Title: 64th FdCA Council of Delegates
Subtitle: Final Document
Date: 28th January 2007
Source: Retrieved on 29th October 2021 from www.anarkismo.net
Notes: Final document passed at the fdCA’s 64th Council of Delegates, which was held in Florence on Sunday 28th January 2007, dealing with: the current situation in Italy; FdCA tactics for 2007; syndicalism; secularism; environment/energy; immigration; anti-militarism; anti-fascism; libertarian practices and politics. Published in Alternativa Libertaria, February 2007 issue.

1. The appearance of a “normal” country

Following the approval of the 2007 Budget the centre-left government appears to be more stable and therefore better able to overcome certain internal contradictions and face the coming challenges:

  • pension reform and the success of its plans to put workers’ severance pay into funds;

  • labour contract reform;

  • flexibility as a cure for precarity;

  • assimilation and regularization of the new Eastern European immigrant workforce and “model” temporary detention centres (CPTs) for migrants;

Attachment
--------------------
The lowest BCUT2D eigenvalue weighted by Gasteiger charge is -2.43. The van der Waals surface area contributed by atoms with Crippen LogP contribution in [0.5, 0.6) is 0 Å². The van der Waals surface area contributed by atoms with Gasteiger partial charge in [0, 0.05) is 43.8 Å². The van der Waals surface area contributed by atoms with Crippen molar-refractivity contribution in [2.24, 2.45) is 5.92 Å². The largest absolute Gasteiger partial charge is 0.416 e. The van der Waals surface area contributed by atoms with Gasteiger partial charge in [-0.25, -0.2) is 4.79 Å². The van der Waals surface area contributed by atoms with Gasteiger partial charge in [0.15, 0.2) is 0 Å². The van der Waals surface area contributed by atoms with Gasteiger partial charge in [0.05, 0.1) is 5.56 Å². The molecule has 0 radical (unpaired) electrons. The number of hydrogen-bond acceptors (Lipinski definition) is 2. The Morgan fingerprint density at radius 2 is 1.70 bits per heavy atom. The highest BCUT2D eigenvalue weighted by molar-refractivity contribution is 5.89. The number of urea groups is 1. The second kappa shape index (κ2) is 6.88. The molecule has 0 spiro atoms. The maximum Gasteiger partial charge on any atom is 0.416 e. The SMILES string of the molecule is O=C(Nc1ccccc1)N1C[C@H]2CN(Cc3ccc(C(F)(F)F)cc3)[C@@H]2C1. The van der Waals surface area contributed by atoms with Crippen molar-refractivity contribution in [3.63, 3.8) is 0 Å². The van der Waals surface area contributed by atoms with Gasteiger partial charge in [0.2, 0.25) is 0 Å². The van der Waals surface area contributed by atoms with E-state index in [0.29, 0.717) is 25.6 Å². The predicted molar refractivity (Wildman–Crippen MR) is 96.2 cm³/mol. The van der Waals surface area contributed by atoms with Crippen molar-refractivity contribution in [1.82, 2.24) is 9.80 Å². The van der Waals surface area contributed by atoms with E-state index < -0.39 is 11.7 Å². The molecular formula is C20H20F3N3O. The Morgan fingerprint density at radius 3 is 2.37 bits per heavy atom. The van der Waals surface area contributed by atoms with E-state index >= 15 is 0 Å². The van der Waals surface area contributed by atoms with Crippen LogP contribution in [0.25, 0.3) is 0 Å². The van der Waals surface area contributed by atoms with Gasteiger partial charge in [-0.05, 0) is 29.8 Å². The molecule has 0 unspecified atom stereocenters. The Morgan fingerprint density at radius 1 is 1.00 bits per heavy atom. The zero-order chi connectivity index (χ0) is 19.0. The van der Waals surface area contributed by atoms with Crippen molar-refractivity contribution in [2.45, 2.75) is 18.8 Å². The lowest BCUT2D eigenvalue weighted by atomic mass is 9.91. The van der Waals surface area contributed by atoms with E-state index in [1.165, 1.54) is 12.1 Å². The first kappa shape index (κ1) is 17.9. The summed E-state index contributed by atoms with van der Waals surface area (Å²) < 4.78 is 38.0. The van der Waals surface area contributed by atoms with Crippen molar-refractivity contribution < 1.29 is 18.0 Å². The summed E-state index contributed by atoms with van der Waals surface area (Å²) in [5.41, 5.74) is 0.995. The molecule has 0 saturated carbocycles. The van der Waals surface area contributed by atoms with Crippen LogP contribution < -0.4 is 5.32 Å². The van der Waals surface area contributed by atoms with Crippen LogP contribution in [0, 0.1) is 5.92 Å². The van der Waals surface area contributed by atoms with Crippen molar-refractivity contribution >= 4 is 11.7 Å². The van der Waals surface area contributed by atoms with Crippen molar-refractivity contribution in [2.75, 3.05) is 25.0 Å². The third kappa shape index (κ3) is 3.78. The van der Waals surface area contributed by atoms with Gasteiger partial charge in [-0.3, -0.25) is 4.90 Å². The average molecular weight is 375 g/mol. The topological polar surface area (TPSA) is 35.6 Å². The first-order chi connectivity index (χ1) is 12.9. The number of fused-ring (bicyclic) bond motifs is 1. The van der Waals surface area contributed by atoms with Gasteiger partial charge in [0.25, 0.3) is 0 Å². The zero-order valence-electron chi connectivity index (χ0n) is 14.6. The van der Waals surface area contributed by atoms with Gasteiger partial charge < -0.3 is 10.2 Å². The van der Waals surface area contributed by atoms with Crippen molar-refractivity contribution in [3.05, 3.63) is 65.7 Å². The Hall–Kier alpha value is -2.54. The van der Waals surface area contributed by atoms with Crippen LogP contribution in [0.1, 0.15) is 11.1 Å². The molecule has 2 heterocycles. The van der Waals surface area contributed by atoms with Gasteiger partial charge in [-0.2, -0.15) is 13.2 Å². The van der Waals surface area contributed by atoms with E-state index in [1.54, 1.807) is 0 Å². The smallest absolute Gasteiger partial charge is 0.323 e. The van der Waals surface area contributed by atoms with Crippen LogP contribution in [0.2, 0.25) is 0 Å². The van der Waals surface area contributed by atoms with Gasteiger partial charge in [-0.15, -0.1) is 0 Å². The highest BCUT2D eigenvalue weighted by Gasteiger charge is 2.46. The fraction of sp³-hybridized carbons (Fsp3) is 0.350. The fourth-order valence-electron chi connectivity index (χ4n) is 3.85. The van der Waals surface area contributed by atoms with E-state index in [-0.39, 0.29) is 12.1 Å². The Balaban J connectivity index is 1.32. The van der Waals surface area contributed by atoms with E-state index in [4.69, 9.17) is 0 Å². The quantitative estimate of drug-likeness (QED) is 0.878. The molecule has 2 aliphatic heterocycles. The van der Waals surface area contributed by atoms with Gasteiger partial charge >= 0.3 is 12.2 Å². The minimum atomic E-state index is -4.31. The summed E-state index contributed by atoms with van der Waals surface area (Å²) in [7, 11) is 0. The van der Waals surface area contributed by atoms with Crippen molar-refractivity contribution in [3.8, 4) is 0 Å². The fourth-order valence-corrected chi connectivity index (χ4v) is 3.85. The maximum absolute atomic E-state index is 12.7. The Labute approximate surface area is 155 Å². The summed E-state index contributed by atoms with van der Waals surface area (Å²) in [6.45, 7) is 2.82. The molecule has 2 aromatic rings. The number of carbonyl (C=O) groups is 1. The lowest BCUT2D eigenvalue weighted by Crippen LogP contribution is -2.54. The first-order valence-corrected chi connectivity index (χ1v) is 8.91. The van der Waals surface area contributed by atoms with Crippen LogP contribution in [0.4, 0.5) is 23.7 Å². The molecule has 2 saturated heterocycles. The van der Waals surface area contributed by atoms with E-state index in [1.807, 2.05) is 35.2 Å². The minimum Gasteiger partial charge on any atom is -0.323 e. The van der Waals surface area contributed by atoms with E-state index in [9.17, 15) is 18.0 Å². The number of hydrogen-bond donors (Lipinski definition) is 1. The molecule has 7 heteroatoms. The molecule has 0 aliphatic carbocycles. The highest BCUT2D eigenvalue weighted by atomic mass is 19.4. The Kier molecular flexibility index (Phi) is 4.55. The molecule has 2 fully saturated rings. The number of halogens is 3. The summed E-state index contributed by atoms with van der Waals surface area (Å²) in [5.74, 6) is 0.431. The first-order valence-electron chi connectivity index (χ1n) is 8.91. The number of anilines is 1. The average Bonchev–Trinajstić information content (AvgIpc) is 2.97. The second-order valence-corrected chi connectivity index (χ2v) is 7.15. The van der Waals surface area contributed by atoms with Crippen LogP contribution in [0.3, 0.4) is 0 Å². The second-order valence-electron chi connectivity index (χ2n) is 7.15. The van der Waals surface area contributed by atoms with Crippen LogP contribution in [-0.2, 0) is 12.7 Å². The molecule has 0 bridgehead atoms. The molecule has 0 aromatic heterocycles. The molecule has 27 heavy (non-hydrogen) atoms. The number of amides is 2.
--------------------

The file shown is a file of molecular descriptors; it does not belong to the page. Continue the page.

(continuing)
• completion of “European” infrastructural work (TAV, various corridors, etc.);

  • new national energy plan (gas/regasification, etc.);

  • confirmation of Italian military presence abroad;

  • plan to liberalize and privatize strategic sectors;

  • liberalization plans in commercial services as a laughable form of support for demand.

After its adventures in government, the parliamentary opposition of the centre-right seems to be in a phase of re-organization in the light of the UDC (Union of Christian and Centrist Democrats) distancing itself from the coalition and the dangerous nostalgia of the Northern League movement. However, their objective of fiscal federalism is still within reach.

The industrialists’ federation, Confindustria, is more than satisfied with the 2007 Budget and will be working with the government on the task of contract reform (preference for de-centralized contracts with gradual abandoning of national labour contracts) and a return to control over working hours and rhythms as a condition for wage talks.